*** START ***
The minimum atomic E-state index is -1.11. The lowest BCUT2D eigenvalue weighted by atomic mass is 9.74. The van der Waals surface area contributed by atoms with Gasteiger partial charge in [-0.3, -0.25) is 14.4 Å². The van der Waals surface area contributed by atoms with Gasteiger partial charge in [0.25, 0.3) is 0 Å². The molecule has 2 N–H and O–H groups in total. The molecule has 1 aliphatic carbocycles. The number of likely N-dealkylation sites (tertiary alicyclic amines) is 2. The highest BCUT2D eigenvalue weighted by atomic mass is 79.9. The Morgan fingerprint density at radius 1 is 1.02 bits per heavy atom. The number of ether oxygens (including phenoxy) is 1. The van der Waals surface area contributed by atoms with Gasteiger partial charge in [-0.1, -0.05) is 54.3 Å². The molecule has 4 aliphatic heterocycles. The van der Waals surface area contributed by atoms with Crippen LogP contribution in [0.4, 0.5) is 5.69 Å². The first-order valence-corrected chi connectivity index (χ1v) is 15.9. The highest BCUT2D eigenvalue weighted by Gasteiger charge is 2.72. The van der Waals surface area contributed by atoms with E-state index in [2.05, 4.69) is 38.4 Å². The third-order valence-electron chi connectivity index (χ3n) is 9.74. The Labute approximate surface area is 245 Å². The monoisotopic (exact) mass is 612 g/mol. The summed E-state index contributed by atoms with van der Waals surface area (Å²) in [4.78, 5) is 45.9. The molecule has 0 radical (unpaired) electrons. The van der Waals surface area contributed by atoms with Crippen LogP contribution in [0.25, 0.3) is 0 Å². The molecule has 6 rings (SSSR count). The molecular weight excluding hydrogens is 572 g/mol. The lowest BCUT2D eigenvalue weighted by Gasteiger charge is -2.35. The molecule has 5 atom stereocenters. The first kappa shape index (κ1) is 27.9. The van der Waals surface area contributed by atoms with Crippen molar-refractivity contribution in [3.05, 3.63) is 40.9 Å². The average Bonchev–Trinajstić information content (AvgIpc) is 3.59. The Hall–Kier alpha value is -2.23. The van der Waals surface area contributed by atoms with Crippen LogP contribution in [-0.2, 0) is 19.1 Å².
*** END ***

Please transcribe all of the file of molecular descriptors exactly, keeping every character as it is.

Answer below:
The minimum atomic E-state index is -1.11. The lowest BCUT2D eigenvalue weighted by atomic mass is 9.74. The van der Waals surface area contributed by atoms with Gasteiger partial charge in [-0.3, -0.25) is 14.4 Å². The van der Waals surface area contributed by atoms with Gasteiger partial charge in [0.25, 0.3) is 0 Å². The molecule has 2 N–H and O–H groups in total. The molecule has 1 aliphatic carbocycles. The number of likely N-dealkylation sites (tertiary alicyclic amines) is 2. The highest BCUT2D eigenvalue weighted by atomic mass is 79.9. The Morgan fingerprint density at radius 1 is 1.02 bits per heavy atom. The number of ether oxygens (including phenoxy) is 1. The van der Waals surface area contributed by atoms with Gasteiger partial charge in [-0.1, -0.05) is 54.3 Å². The molecule has 4 aliphatic heterocycles. The van der Waals surface area contributed by atoms with Crippen LogP contribution in [0.4, 0.5) is 5.69 Å². The first-order valence-corrected chi connectivity index (χ1v) is 15.9. The highest BCUT2D eigenvalue weighted by Gasteiger charge is 2.72. The van der Waals surface area contributed by atoms with E-state index in [2.05, 4.69) is 38.4 Å². The third-order valence-electron chi connectivity index (χ3n) is 9.74. The Labute approximate surface area is 245 Å². The monoisotopic (exact) mass is 612 g/mol. The summed E-state index contributed by atoms with van der Waals surface area (Å²) in [4.78, 5) is 45.9. The molecule has 0 radical (unpaired) electrons. The van der Waals surface area contributed by atoms with Crippen LogP contribution in [0.25, 0.3) is 0 Å². The molecule has 6 rings (SSSR count). The molecular weight excluding hydrogens is 572 g/mol. The lowest BCUT2D eigenvalue weighted by Gasteiger charge is -2.35. The molecule has 5 atom stereocenters. The first kappa shape index (κ1) is 27.9. The van der Waals surface area contributed by atoms with Crippen molar-refractivity contribution in [3.05, 3.63) is 40.9 Å². The average Bonchev–Trinajstić information content (AvgIpc) is 3.59. The Hall–Kier alpha value is -2.23. The van der Waals surface area contributed by atoms with Crippen LogP contribution in [-0.2, 0) is 19.1 Å².